• Affordable PC Gaming is becoming more and more critical, especially with consoles increasing their share of the gaming market and the economic climate reducing the amount that people spend. The 5700 series is therefore being wisely marketed as cutting edge graphics card which offers impressive performance, for a very affordable price.
  • Excellent connectivity including native Display Port and HDMI is part of the continued progression away from adapters towards providing native ports for the increasing popular digital connections, used on most TVs and Monitors. This coupled with AMDs Eyefinity technology gives even these affordable cards impressive connectivity. We can expect dual DVI ports along with one native HDMI port and one native Display Port. This makes connecting the card to a High Definition TV easy and also would make Tri-Monitor setups very easy and affordable assuming at least one of your monitors supports either HDMI or Display Port, which many of the premium models do.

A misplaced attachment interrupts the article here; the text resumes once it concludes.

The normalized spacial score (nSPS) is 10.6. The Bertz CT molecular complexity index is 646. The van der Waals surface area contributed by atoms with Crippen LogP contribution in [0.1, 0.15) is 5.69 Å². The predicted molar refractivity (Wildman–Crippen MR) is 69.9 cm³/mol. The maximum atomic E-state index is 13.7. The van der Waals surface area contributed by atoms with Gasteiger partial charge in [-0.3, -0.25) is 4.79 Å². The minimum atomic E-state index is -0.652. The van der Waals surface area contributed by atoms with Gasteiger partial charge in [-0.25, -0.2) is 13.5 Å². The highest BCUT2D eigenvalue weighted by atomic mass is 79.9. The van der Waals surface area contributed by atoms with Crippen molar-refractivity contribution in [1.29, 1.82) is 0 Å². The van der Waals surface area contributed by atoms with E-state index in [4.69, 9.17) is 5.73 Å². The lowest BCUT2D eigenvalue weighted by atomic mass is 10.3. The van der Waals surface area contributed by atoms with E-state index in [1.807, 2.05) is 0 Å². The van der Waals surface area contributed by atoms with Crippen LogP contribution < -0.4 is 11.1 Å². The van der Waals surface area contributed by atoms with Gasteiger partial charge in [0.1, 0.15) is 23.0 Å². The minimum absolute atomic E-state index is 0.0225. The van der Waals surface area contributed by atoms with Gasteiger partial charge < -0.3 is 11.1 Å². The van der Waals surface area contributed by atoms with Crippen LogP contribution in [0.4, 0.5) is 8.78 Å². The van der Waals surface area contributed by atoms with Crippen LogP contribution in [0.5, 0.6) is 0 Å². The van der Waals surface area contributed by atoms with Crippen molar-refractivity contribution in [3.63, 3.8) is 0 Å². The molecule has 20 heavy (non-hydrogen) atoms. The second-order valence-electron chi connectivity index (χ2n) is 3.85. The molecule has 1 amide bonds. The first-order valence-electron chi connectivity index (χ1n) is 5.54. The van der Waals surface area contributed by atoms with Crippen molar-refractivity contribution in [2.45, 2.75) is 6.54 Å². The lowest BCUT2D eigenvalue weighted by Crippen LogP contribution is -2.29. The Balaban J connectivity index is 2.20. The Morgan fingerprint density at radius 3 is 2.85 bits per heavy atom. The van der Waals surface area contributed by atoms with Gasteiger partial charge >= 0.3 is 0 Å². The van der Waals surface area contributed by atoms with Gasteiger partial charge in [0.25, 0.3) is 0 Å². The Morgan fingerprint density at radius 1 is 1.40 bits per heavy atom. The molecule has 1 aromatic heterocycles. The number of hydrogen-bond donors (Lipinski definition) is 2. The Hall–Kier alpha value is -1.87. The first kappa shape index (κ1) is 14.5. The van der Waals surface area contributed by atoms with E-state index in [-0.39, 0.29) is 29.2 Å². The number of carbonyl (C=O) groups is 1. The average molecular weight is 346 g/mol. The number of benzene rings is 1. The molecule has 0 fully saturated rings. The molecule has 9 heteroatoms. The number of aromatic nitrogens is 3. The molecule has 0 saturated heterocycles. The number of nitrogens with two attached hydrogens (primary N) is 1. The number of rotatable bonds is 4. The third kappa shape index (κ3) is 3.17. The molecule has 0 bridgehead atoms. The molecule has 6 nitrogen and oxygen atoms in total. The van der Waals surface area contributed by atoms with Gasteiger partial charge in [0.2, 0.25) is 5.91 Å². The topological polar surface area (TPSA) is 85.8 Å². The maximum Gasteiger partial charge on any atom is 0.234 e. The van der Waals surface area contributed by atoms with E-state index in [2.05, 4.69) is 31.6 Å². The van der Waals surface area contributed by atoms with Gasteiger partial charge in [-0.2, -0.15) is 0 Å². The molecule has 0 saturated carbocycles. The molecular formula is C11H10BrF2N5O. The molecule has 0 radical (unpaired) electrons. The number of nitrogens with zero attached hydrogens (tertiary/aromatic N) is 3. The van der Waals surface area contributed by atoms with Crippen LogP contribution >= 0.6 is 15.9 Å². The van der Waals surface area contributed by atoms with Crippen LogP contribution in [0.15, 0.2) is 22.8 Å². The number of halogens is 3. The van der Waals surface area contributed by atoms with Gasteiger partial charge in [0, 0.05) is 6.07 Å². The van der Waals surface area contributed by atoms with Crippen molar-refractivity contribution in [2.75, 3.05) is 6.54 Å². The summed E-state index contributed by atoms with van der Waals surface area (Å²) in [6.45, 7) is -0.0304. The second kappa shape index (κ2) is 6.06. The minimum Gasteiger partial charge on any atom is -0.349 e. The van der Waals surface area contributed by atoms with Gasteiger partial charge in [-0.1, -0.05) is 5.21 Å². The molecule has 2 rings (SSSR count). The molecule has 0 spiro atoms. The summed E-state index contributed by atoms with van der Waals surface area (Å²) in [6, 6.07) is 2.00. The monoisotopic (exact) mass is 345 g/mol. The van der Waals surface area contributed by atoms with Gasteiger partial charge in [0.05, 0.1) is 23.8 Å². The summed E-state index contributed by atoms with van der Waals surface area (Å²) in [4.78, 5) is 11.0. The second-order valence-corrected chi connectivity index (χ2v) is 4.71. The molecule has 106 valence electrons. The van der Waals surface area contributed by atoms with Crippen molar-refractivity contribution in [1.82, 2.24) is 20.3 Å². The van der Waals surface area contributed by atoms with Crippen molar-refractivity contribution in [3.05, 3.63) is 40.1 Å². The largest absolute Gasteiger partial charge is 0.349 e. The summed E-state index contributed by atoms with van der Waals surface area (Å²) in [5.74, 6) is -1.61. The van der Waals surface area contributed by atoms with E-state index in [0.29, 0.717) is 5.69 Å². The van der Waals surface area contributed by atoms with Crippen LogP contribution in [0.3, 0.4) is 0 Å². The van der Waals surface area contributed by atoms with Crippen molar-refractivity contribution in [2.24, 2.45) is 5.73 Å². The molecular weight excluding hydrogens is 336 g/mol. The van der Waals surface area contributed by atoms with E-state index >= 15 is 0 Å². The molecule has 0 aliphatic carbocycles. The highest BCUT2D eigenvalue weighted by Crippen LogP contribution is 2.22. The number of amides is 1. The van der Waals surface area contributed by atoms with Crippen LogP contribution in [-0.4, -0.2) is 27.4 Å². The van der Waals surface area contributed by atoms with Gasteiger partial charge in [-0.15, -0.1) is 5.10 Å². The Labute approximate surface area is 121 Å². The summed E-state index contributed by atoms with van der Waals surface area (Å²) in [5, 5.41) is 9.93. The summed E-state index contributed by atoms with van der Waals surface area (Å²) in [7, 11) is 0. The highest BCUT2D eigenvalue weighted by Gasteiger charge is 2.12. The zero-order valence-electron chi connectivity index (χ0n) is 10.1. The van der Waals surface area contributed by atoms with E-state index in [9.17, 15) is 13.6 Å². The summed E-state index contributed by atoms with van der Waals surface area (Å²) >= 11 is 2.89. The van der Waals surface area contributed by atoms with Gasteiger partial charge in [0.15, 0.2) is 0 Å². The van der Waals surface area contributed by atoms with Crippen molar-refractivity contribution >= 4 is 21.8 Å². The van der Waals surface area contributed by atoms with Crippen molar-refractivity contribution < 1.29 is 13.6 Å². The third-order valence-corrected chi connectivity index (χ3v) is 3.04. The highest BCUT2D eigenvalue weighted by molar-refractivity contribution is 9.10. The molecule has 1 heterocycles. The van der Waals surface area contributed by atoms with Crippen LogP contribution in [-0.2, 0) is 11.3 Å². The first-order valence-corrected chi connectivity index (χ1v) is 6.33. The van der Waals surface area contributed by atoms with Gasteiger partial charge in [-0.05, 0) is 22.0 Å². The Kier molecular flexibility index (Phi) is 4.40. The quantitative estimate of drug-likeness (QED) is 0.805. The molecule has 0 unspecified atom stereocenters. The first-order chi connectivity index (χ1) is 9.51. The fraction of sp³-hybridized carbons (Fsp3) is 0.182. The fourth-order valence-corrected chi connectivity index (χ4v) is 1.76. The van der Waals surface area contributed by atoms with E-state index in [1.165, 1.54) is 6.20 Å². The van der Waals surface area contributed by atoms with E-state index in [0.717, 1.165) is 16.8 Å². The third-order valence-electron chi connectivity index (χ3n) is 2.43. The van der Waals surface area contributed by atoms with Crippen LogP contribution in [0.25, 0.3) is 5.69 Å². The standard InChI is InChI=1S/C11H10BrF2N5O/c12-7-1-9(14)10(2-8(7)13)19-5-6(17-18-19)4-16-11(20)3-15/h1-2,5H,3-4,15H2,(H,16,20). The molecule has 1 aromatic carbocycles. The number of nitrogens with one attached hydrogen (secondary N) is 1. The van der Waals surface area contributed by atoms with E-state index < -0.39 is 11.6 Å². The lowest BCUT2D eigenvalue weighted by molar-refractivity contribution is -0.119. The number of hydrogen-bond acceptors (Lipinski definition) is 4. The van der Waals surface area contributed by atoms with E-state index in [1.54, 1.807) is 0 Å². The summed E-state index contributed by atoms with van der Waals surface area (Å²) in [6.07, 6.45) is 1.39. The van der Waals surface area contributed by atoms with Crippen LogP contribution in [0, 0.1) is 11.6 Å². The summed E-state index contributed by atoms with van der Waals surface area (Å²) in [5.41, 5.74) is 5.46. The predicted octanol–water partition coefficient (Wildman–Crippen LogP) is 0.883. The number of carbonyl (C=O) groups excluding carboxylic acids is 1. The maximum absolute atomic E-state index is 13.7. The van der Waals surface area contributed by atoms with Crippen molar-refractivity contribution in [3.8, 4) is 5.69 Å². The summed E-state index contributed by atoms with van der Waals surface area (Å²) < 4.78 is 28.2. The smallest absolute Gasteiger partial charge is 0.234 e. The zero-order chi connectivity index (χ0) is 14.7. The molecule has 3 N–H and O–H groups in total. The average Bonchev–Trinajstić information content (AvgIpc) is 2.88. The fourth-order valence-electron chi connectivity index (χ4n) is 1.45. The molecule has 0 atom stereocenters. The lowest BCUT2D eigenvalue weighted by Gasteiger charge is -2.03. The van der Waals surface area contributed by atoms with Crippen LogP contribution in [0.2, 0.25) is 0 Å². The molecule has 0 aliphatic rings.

• Lower power requirements requiring only one 6 Pin PCI-E power connector for both 5750 and 5770 is perfect for the market that these cards are aimed. Most PSUs offer at least one 6 Pin PCI-E power connector or if yours does not suitable adapters can be used, which will no doubt be provided by many graphics card manufacturers. These lower power requirements are not only great compatibility but also for the environment, which is never a bad thing. With the increasing concern for the environment AMD are clearly using these green credentials in their marketing, which I can’t blame them for. Not only has this become a hot topic over the past few years but with the economic situation people will no doubt see the reduction in their electricity bills from the very low idle power usage as a key plus point.